FDH Financial Holdings Limited, new majority shareholder in the previously wholly State-owned Malawi Savings Bank (MSB), says it will not rush to take over the operations of MSB as it awaits regulatory approvals from the Reserve Bank of Malawi (RBM).
In an interview last evening, FDH Financial Holdings Limited chief executive officer Thomson Mpinganjira said in the meantime, the two banks—FDH Bank and MSB—will be operating as separate businesses pending RBM direction as the Banking Act does not allow an entity to run or own more than one bank.
In a communication to FDH Group employees dated July 3 2015 and seen by The Nation, Mpinganjira also assured the staff of job security.
The memo indicated that the process of integrating the two banks might take 18 to 21 months.
Said Mpinganjira: “I would like to inform you all that we will initially run the two banks as separate businesses subject to regulatory approvals from the Reserve Bank of Malawi. This means FDH Group employees will continue to do what they have been doing normally.”
He said his group was setting up an integration team that will manage the integration of the two businesses.
Mpinganjira also told the employees that the acquisition of 75 percent shareholding in MSB was in line with the group’s growth strategy set out a few years ago.
“The acquisition will give our business a greater footprint in terms of points of presence as well as have access to the big customer’s base that MSB is currently serving,” reads the memo.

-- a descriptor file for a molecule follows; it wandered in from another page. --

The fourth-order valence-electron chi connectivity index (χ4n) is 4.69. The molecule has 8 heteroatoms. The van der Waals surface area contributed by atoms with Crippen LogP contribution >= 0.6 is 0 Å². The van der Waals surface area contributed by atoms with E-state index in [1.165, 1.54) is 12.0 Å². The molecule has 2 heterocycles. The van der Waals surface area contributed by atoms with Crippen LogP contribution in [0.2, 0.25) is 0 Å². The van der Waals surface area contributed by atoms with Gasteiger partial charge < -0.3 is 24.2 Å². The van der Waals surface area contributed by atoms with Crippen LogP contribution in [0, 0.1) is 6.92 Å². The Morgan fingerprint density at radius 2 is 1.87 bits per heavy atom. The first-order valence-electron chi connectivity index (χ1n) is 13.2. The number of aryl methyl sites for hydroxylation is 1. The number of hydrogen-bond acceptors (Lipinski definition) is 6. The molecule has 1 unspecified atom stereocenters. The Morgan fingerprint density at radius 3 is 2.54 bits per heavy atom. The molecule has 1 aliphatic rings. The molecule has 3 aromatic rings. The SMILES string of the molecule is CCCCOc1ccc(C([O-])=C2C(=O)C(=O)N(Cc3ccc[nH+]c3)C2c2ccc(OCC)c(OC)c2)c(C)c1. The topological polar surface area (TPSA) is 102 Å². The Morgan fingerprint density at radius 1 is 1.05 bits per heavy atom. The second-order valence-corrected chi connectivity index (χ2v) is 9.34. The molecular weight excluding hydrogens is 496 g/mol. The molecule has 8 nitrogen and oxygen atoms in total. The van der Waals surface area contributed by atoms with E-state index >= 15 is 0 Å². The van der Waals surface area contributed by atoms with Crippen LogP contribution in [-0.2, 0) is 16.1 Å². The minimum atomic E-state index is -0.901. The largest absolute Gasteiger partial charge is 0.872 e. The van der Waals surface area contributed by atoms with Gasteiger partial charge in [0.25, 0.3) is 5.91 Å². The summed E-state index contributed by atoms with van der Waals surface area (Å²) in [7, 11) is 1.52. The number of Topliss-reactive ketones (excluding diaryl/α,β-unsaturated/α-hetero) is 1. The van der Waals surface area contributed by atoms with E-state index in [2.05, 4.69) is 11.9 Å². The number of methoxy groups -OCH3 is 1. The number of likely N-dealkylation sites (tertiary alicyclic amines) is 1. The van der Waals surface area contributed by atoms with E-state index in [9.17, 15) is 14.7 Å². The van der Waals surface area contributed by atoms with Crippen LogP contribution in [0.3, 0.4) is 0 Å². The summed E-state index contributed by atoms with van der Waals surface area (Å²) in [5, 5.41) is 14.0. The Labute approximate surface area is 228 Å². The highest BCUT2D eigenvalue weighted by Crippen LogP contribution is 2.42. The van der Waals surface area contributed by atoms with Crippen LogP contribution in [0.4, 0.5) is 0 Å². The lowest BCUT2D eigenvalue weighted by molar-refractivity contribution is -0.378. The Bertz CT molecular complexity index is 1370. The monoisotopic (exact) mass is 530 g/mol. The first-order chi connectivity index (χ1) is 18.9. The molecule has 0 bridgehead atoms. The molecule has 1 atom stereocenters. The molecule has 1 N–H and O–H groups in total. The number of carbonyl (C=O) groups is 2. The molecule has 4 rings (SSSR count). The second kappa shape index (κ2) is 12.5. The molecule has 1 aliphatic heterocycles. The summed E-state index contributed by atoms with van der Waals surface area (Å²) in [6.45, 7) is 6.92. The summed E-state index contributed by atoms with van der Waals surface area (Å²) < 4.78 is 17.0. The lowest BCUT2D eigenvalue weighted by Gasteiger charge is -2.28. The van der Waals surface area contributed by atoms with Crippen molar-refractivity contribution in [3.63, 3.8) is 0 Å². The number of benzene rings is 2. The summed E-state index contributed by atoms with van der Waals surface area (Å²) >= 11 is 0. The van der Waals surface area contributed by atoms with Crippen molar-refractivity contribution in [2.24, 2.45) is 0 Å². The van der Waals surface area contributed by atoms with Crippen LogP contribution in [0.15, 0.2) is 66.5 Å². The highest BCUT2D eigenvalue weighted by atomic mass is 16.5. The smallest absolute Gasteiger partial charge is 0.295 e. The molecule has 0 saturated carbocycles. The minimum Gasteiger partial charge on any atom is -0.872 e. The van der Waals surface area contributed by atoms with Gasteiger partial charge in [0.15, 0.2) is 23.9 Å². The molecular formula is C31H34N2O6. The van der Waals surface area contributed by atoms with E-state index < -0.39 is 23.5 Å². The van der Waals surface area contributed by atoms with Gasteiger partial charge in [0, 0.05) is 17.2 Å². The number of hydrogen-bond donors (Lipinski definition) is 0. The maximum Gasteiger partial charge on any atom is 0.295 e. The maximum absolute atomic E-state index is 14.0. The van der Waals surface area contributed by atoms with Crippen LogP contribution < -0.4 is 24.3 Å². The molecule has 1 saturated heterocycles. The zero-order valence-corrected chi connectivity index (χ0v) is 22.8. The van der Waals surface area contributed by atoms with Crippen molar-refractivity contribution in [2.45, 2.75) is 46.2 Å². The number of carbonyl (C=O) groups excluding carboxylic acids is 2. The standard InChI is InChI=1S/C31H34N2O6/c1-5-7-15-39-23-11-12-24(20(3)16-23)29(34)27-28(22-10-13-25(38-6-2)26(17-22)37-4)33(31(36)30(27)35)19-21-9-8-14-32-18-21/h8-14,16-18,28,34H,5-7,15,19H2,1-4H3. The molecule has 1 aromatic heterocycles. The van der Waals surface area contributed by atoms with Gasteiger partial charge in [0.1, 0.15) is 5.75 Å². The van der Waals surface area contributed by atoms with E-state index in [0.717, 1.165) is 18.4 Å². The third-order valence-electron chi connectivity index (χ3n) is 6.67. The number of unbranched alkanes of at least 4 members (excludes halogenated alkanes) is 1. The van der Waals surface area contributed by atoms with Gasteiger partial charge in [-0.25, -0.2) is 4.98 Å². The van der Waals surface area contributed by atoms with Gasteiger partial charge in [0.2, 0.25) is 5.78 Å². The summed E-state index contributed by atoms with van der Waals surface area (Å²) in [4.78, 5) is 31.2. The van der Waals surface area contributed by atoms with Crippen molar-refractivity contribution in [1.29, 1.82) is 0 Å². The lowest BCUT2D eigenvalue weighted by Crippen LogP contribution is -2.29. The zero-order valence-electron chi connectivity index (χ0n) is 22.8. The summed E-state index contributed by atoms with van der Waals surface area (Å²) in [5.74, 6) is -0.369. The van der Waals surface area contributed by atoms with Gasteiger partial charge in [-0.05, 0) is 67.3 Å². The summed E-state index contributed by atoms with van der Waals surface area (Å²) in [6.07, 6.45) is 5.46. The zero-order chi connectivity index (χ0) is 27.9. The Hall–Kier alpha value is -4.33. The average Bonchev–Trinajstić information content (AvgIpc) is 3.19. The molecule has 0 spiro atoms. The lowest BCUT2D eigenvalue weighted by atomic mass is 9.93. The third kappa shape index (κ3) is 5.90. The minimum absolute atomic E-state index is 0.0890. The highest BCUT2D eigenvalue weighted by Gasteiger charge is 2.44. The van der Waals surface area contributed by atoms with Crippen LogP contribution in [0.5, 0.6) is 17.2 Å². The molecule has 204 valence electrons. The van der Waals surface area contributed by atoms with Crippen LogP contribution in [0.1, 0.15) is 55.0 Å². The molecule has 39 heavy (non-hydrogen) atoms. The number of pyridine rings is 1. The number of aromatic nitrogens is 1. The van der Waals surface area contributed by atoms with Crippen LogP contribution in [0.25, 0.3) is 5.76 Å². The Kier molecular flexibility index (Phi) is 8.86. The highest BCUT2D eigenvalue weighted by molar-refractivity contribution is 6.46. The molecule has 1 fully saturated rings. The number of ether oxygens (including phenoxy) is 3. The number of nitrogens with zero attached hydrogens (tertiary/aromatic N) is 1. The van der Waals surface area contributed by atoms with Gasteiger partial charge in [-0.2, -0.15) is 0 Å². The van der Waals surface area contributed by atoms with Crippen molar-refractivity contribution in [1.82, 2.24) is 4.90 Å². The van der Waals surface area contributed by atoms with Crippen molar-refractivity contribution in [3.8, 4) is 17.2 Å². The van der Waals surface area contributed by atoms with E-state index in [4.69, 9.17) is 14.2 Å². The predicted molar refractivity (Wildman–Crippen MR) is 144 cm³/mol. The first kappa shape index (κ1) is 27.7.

Government on July 2 2015 disposed of 75 percent of its shares in MSB which were acquired by FDH Financial Holdings Limited in a controversial deal that drew a backlash from members of Parliament (MPs) and civil society organisations (CSOs) who opposed the sale.
In several interviews that Mpinganjira granted after the acquisition of the 75 percent shares, he has been assuring Malawians that the takeover of the bank would not affect the service delivery of MSB, the bank believed to be serving the rural masses.
Despite several assurances from government and FDH officials, the manner that the bank was disposed of did not go down well with several stakeholders.
Public Affairs Committee (PAC), a quasi-religious organisation, accused the Peter Mutharika administration of bad governance over the controversial disposal of MSB against recommendations of the Budget and Finance Committee of Parliament.
MSB’s 75 percent shares were sold at K9.5 billion ($21.1 million), of which about K5 billion ($11.1 million) was recovering of the promissory notes that government issued in May this year.
Earlier this year, government, through the Public Private Partnership Commission (PPPC), invited bids from strategic investors to buy its stakes in MSB and Indebank Limited, in which Capital Hill had majority stake.
Through the transactions, government wanted to, among other things, ensure that MSB and Indebank met new Basel II regulatory requirements in terms of capitalisation.
National Bank of Malawi (NBM) was named the preferred bidder for Indebank while FDH Financial Holdings Limited—owners of FDH Bank—was the sole bidder of MSB.